Try Our Apps


Pore Over vs. Pour Over

locum tenens

[loh-kuh m tee-nenz, ten-inz] /ˈloʊ kəm ˈti nɛnz, ˈtɛn ɪnz/
noun, plural locum tenentes
[loh-kuh m tuh-nen-teez] /ˈloʊ kəm təˈnɛn tiz/ (Show IPA).
Chiefly British
a temporary substitute, especially for a doctor or member of the clergy.
Also called locum.
Origin of locum tenens
1635-45; < Medieval Latin locum tenēns holding the place
Related forms
[loh-kuh m-tee-nuh n-see, -ten-uh n-] /ˌloʊ kəmˈti nən si, -ˈtɛn ən-/ (Show IPA),
noun Unabridged
Based on the Random House Dictionary, © Random House, Inc. 2015.
Cite This Source
Examples from the Web for locum tenens
Historical Examples
  • On one occasion a locum tenens, who officiated for a few weeks, was stone deaf.

    The Parish Clerk (1907) Peter Hampson Ditchfield
  • He obtained a locum tenens, and gave up the time to pilot me round.

    Reminiscences of Queensland William Henry Corfield
  • A locum tenens had previously received two guineas a week, now he received eight, nine, or even twelve.

  • But his locum tenens did not possess a copy and had no right to demand one.

  • Oh no; I could arrange that by having a locum tenens—‘local demon’ as the servant-girl in Punch called him.

    Jack at Sea George Manville Fenn
  • Also, the locum tenens at Fulcombe no doubt runs the parish as well as I could.

    When the World Shook H. Rider Haggard
  • A drowsy negro, his locum tenens, was the only human thing that offered itself to my eyes.

    The Quadroon Mayne Reid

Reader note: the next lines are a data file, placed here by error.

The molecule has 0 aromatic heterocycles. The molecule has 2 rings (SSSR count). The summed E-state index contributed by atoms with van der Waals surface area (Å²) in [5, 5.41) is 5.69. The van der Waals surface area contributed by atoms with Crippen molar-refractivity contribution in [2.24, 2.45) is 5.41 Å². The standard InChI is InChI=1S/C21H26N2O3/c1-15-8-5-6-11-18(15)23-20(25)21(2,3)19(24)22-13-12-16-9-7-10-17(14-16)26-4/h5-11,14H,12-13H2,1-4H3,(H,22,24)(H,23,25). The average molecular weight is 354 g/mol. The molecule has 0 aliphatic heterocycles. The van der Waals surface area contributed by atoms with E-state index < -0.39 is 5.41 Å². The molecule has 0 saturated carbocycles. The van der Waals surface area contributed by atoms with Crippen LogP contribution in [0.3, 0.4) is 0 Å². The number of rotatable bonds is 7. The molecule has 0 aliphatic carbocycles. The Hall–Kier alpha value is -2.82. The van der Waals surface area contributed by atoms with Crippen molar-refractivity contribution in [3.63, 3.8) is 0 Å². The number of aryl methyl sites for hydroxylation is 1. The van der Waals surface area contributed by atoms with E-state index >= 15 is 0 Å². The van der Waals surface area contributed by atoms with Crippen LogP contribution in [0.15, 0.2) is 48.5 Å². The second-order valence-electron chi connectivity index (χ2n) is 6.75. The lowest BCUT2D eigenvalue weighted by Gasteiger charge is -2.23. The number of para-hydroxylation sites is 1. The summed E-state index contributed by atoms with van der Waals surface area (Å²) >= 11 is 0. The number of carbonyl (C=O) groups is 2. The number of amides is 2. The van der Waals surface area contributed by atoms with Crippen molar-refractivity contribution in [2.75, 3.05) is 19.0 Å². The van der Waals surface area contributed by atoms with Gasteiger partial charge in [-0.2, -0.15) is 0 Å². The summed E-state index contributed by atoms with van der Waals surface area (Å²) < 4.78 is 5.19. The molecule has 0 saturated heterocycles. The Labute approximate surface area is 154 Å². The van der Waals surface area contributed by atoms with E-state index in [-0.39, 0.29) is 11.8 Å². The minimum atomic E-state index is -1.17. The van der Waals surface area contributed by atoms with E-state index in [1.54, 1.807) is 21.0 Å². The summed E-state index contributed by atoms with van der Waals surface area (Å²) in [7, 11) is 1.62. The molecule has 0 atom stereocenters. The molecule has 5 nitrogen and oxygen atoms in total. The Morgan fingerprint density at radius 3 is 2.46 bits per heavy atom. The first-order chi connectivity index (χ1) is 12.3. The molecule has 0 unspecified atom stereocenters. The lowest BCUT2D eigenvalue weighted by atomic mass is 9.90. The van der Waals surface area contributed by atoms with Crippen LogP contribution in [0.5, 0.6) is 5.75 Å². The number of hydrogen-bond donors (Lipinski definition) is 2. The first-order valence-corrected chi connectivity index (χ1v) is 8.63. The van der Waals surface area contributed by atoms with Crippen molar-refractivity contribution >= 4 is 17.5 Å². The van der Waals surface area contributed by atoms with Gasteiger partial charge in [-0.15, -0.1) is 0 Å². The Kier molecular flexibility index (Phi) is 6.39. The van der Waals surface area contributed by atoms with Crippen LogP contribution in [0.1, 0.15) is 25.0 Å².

• I could not spare more than a fortnight from work, leaving Lennard as my locum tenens.

  • In no condition of life would I care to be the locum tenens for another man.

    An Eye for an Eye Anthony Trollope
  • Furthermore, during the vacancy, the aru beting acts as the locum tenens, but only within certain limits.

British Dictionary definitions for locum tenens

locum tenens

/ˈləʊkəm ˈtiːnɛnz/
noun (pl) locum tenentes (təˈnɛntiːz)
(mainly Brit) a person who stands in temporarily for another member of the same profession, esp for a physician, chemist, or clergyman Often shortened to locum
Word Origin
C17: Medieval Latin: (someone) holding the place (of another)
Collins English Dictionary - Complete & Unabridged 2012 Digital Edition
© William Collins Sons & Co. Ltd. 1979, 1986 © HarperCollins
Publishers 1998, 2000, 2003, 2005, 2006, 2007, 2009, 2012
Cite This Source
Word Origin and History for locum tenens

Medieval Latin, "one who holds the place (of another);" from locum (nominative locus; see locus) + tenens, present participle of tenere (see tenant).

Online Etymology Dictionary, © 2010 Douglas Harper
Cite This Source

Word of the Day

Difficulty index for locum tenens

Few English speakers likely know this word

Word Value for locum

Scrabble Words With Friends

Nearby words for locum tenens